Below is an example, say if you plan to go from Hong Kong: HKG (these 3 letter codes are the airport ID codes) and visit New York and nearby cities (Toronto: YYZ, Boston: BOS, Washington DC: DCA), Anchorage: ANC for a southbound Alaska cruise, Seattle: SEA and San Francisco: SFO to visit friends, before returning to Hong Kong. Now first, for your most desirable itinerary, you have to decide which cities you want to open jaw, stopover or just transit, and see if it works. E.g. you want to take the South-bound Alaska cruise, so an open jaw must be Anchorage (ANC) (near Whittier, the embarkation port) to say Vancouver (YVR) (or Seattle- SEA which is just about 4.5 hrs away by bus/drive), then stopovers at New York (3 airports here – JFK, EWR, LGA) for touring the nearby areas of Boston (BOS), Washington DC (DCA); and SEA as well as San Francisco (3 nearby airports here SFO, OAK, SJC).
Best route scenario (you want to use award miles to the best advantage, i.e. minimum self paying): HKG-YYZ (S1), YYL-EWR (OJ1) touring east coast then fly out from DCA-SEA-ANC (no direct flights, hence must use another transit, T1), then OJ2 to Vancouver-YVR, then YVR-SEA (S2), SEA-SFO (S3), SFO-HKG. This routing satisfy the One-World Multi-carrier Award, but not the Asiamiles Award. Let’s see the total distance. It seems no one knows how Cathay/AM calculates their miles between airports, but this Great Circle Mapper site offers instant calculations which are close enough (typically about 2% higher than those calculated by AM), you just need to type in the airport codes and link them by a dash (-) and it calculates instantly the total miles. It’s ok if you don’t know or forget the airport codes, you just type in the location and GC would give you a choice of airports there. So putting in HKG-YYZ-JFK gives 8176 miles, then DCA-SEA-ANC gives 3777 miles, then YVR-SEA-SFO-HKG gives 7732 miles, total would be 19,685 miles. Hence this route would just be in Zone 10 (18000-20000 miles) and you’d need 95,000 award miles for economy class. Bingo, sounds a great deal as the tickets involved if you pay yourself would typically amounts to HK$20k in the high season.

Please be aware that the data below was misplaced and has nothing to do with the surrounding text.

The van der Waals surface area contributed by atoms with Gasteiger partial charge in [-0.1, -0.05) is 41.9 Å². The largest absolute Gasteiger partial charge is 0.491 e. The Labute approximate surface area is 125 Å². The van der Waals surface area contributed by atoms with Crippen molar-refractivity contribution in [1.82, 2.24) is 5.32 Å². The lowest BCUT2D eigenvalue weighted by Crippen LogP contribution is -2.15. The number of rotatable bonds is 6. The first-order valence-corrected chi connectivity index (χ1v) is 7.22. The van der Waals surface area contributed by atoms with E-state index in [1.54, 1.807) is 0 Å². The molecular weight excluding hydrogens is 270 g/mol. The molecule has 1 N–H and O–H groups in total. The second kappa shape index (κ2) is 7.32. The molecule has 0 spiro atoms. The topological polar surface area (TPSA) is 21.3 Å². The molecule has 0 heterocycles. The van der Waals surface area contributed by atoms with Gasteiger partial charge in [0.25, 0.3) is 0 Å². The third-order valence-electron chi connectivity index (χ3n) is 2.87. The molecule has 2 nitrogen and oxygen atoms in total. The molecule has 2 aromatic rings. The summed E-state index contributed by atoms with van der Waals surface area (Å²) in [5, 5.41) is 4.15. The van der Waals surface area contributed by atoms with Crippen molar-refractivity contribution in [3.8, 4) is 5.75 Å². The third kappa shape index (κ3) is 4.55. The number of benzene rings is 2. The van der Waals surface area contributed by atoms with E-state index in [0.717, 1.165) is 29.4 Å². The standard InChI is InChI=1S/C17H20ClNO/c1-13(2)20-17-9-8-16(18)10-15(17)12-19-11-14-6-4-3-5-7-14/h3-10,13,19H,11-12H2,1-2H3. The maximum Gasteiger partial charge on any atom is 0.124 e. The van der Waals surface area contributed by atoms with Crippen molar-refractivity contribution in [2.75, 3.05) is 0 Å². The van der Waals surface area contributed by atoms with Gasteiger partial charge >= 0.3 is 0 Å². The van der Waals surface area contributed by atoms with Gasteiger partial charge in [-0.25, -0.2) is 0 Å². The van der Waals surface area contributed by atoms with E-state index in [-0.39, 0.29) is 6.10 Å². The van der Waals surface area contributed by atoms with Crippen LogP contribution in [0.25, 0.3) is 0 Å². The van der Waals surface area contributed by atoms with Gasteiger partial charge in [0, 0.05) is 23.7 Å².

Now heading to details, I use Skyscanner to find the available flights and airlines (you can filter the results just for the OneWorld airlines and no. of stops you want, if any) for first stab on the feasibility and routing (as well as info on the minimum self-paying price in case you need to do the self paying option later- so note them down). You can of course, use Cathay’s website under “Redeem Flights” to more accurately check the route and availability (but this takes much more clicks and longer). After checking, I found that I can use CX for HKG-YYL, (American Airline) AA for YYZ-JFK, (Alaskan Airline) AS for DCA-SEA-ANC, and also for YVR-SEA-SFO, then CX of course for SFO-HKG. Perfect! CX plus 2 partner airlines. So armed with the info and 95,000 award miles, you can call AM and book your award tickets. Good luck!
Note: through searching, you may find many routes are possible via Air Canada, and since Jan 2017 Canada has become CX’s partner airline! Good news and bad news. Good news is that there are indeed a lot of routes Air Canada fly to, but the bad news is that award flights under AM are only available for some domestic flights in Canada, not say even short ones just across the border, e.g. from Toronto to Boston or Vancouver to Seattle. Hence using this to make up the 3rd carrier was impossible for my example.
Here’s a tip to get through to the ‘impossible’ AM CS rep quickly, from Hong Kong, just dial 27473838, press 1 (for English, as much much quicker than Cantonese), then 1 (to say you’re an AM member), then punch your 10 digit AM no., then press 1 (for willing to rate their service afterwards). You don’t need to wait to hear all these lengthly instructions or promotion talks!